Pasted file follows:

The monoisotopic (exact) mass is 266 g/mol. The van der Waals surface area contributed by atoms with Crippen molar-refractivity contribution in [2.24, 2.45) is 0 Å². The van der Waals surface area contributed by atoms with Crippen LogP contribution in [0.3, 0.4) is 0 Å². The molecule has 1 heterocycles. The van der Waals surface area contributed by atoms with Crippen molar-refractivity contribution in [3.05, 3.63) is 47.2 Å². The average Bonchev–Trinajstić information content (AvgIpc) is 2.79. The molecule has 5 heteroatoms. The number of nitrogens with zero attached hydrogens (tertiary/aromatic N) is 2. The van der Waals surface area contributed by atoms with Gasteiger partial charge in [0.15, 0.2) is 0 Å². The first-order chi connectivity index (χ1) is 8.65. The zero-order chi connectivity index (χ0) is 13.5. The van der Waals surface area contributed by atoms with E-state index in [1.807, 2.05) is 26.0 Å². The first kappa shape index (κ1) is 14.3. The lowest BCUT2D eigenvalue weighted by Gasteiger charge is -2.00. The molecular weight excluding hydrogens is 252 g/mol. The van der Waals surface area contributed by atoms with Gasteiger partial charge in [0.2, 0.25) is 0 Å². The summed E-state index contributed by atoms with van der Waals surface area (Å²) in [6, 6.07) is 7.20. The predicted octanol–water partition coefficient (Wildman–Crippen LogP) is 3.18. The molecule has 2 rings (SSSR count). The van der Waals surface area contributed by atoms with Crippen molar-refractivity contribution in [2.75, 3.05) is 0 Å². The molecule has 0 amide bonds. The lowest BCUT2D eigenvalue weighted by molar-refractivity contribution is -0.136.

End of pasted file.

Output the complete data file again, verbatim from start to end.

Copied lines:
The monoisotopic (exact) mass is 266 g/mol. The van der Waals surface area contributed by atoms with Crippen molar-refractivity contribution in [2.24, 2.45) is 0 Å². The van der Waals surface area contributed by atoms with Crippen LogP contribution in [0.3, 0.4) is 0 Å². The molecule has 1 heterocycles. The van der Waals surface area contributed by atoms with Crippen molar-refractivity contribution in [3.05, 3.63) is 47.2 Å². The average Bonchev–Trinajstić information content (AvgIpc) is 2.79. The molecule has 5 heteroatoms. The number of nitrogens with zero attached hydrogens (tertiary/aromatic N) is 2. The van der Waals surface area contributed by atoms with Gasteiger partial charge in [0.15, 0.2) is 0 Å². The first-order chi connectivity index (χ1) is 8.65. The zero-order chi connectivity index (χ0) is 13.5. The van der Waals surface area contributed by atoms with E-state index in [1.807, 2.05) is 26.0 Å². The first kappa shape index (κ1) is 14.3. The lowest BCUT2D eigenvalue weighted by Gasteiger charge is -2.00. The molecular weight excluding hydrogens is 252 g/mol. The van der Waals surface area contributed by atoms with Gasteiger partial charge in [0.2, 0.25) is 0 Å². The summed E-state index contributed by atoms with van der Waals surface area (Å²) in [6, 6.07) is 7.20. The predicted octanol–water partition coefficient (Wildman–Crippen LogP) is 3.18. The molecule has 2 rings (SSSR count). The van der Waals surface area contributed by atoms with Crippen molar-refractivity contribution in [2.75, 3.05) is 0 Å². The molecule has 0 amide bonds. The lowest BCUT2D eigenvalue weighted by molar-refractivity contribution is -0.136.